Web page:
In 2004, Lepp’s Medicinal Gardens and Multi-Denominational Chapel of Cannabis and Rastafari was raided by the Drug Enforcement Administration. It was considered to be one of the biggest cannabis operations with approximately 32,500 plants, a value of $130 million, serving up to 1,000 medical marijuana patients. 

Lepp was sentenced to 10 years in jail at the age of 56.

In 2017, Lepp was awarded the Lifetime Achievement Award by High Times for not only owning one of the greatest marijuana gardens of all time but for his continuous fight for legalization of the flower.

Eddy Lepp died of cancer in 2021.

5. Dennis Peron

From openly dealing out of a supermarket in the 1970s to becoming a leader in the movement for the legalization of cannabis in the 1990s, Dennis Peron influenced many and was a major figure in marijuana legalization.

In 1991, he founded the first public cannabis dispensary in the country at the peak of the war against drugs. The pot club distributed aid to 9,000 patients before it was raided and shut down by a judge.

Peron was the driving force behind a San Francisco ordinance authorizing medical marijuana, which later aided the 1996 passage of Proposition 215 that legalized medical use in the state of California,

During his last stages of lung cancer, San Francisco's Board of Supervisors recognized Peron with a certificate of honor and deemed him “The father of medical marijuana.”

Dennis Peron died in 2018 of complications due to lung cancer.

6. Dr. Lester Grinspoon

Non-believer turned crusader for cannabis, Dr. Lester Grinspoon was a Harvard psychiatry professor whose research found that marijuana was less toxic and addictive than alcohol or tobacco.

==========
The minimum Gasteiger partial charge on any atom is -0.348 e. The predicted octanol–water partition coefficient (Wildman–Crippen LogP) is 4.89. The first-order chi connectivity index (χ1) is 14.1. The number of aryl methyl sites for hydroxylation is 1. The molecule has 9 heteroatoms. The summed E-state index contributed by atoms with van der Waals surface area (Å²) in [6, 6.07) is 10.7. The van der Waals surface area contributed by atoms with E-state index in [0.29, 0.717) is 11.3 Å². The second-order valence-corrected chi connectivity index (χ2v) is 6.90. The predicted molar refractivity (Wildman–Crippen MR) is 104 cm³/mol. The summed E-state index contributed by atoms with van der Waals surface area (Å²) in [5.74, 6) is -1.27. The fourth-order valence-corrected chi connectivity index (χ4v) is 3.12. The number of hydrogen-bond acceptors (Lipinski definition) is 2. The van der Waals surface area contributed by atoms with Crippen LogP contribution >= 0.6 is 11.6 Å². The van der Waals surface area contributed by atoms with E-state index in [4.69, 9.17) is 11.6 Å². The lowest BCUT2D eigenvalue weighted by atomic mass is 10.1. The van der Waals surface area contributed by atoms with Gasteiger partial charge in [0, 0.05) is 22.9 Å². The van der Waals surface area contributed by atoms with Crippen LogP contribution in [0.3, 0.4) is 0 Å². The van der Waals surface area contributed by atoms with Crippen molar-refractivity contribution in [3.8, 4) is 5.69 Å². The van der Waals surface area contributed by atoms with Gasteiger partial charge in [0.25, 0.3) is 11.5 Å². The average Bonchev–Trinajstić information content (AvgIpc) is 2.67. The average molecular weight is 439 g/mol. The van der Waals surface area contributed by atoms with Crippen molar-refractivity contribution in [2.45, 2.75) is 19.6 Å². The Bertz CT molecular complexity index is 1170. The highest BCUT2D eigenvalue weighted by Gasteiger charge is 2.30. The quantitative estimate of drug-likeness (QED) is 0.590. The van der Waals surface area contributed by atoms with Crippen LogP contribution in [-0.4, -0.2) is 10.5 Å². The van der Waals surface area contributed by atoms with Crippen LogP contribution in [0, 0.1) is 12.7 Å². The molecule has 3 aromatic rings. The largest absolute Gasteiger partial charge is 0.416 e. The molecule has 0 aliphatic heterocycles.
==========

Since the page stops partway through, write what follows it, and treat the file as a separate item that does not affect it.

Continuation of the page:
In 1971, he published Marihuana Reconsidered, a book that examined the psychological, physiological, and emotional effects of the plant, and offered a sensible plan for legalization. His book pissed off President Nixon and helped launch the modern movement to legalize marijuana and inform the general public that they have been misinformed and misled.

Dr. Grinspoon especially advocated for the use of medical marijuana after seeing how it helped his son with the side effects of chemotherapy during a battle with leukemia.

He had even testified as an expert witness in various legal proceedings, one of those being for John Lennon at a United States Immigration and Naturalization Service deportation in 1972. 

Dr. Grinspoon was a serving member of NORML’s board of directors and the organization’s advisory board.

He died a day after his 92nd birthday. He has a pure sativa strain named after him bred by Barney’s Farm in Amsterdam.

7. Greg Williams, aka Marijuana Man

Greg Williams, aka Marijuana Man, was the leading man in the North American marijuana movement.

In 1996, when it was illegal and impossible for cultivators to get access to seeds, Williams ran the Seed Desk at landmark Cannabis Culture headquarters in Vancouver, British Columbia. There, he distributed seeds and educated people on how to grow them. 

In 2002, Williams created his own internet show called “So, you wanna grow pot?”, which was later renamed “The Marijuana Man Grow Show." Williams was the first ever to produce and host a cannabis growing online series.

For over 11 years, Williams and his team sold over 4 million cannabis seeds throughout the world.

Greg Williams died in 2021, due to cancer.

8. Charlotte Figi